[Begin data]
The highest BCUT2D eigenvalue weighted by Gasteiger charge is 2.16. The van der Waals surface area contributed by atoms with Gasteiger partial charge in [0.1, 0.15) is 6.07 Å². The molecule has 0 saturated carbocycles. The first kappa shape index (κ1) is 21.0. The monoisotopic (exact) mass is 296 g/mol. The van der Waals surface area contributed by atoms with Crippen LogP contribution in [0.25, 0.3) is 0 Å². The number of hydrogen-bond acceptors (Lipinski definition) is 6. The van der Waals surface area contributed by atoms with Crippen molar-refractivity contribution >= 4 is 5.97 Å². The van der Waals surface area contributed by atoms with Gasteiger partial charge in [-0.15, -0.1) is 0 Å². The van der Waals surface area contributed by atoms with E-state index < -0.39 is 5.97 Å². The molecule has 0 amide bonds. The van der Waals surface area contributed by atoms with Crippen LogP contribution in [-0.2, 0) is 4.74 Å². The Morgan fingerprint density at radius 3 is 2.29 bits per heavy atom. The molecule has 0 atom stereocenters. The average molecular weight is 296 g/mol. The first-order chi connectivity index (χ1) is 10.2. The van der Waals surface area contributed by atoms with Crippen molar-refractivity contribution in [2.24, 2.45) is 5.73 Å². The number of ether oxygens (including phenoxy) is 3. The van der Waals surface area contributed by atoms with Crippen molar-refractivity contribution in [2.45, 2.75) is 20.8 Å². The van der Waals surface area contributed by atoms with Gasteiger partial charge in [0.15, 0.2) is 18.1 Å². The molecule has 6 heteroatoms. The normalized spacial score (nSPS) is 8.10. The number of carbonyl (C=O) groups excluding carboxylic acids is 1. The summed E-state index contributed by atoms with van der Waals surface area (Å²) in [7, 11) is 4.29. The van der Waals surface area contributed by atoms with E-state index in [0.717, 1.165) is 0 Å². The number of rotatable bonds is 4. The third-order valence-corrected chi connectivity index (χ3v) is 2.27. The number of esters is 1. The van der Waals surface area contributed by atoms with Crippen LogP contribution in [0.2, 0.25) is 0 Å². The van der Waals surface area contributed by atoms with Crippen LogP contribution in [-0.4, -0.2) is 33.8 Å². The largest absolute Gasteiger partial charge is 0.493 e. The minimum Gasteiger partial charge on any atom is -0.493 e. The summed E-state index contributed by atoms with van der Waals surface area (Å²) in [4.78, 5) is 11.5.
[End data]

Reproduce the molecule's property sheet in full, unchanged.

The highest BCUT2D eigenvalue weighted by Gasteiger charge is 2.16. The van der Waals surface area contributed by atoms with Gasteiger partial charge in [0.1, 0.15) is 6.07 Å². The molecule has 0 saturated carbocycles. The first kappa shape index (κ1) is 21.0. The monoisotopic (exact) mass is 296 g/mol. The van der Waals surface area contributed by atoms with Crippen LogP contribution in [0.25, 0.3) is 0 Å². The number of hydrogen-bond acceptors (Lipinski definition) is 6. The van der Waals surface area contributed by atoms with Crippen molar-refractivity contribution >= 4 is 5.97 Å². The van der Waals surface area contributed by atoms with Gasteiger partial charge in [-0.15, -0.1) is 0 Å². The van der Waals surface area contributed by atoms with E-state index < -0.39 is 5.97 Å². The molecule has 0 amide bonds. The van der Waals surface area contributed by atoms with Crippen LogP contribution in [-0.2, 0) is 4.74 Å². The Morgan fingerprint density at radius 3 is 2.29 bits per heavy atom. The molecule has 0 atom stereocenters. The average molecular weight is 296 g/mol. The first-order chi connectivity index (χ1) is 10.2. The van der Waals surface area contributed by atoms with Crippen molar-refractivity contribution in [2.24, 2.45) is 5.73 Å². The number of ether oxygens (including phenoxy) is 3. The van der Waals surface area contributed by atoms with Crippen molar-refractivity contribution in [2.45, 2.75) is 20.8 Å². The van der Waals surface area contributed by atoms with Gasteiger partial charge in [0.15, 0.2) is 18.1 Å². The molecule has 6 heteroatoms. The normalized spacial score (nSPS) is 8.10. The number of carbonyl (C=O) groups excluding carboxylic acids is 1. The summed E-state index contributed by atoms with van der Waals surface area (Å²) in [7, 11) is 4.29. The van der Waals surface area contributed by atoms with E-state index in [0.717, 1.165) is 0 Å². The number of rotatable bonds is 4. The third-order valence-corrected chi connectivity index (χ3v) is 2.27. The number of esters is 1. The van der Waals surface area contributed by atoms with Crippen LogP contribution in [0.2, 0.25) is 0 Å². The van der Waals surface area contributed by atoms with Crippen LogP contribution in [-0.4, -0.2) is 33.8 Å². The largest absolute Gasteiger partial charge is 0.493 e. The minimum Gasteiger partial charge on any atom is -0.493 e. The summed E-state index contributed by atoms with van der Waals surface area (Å²) in [4.78, 5) is 11.5.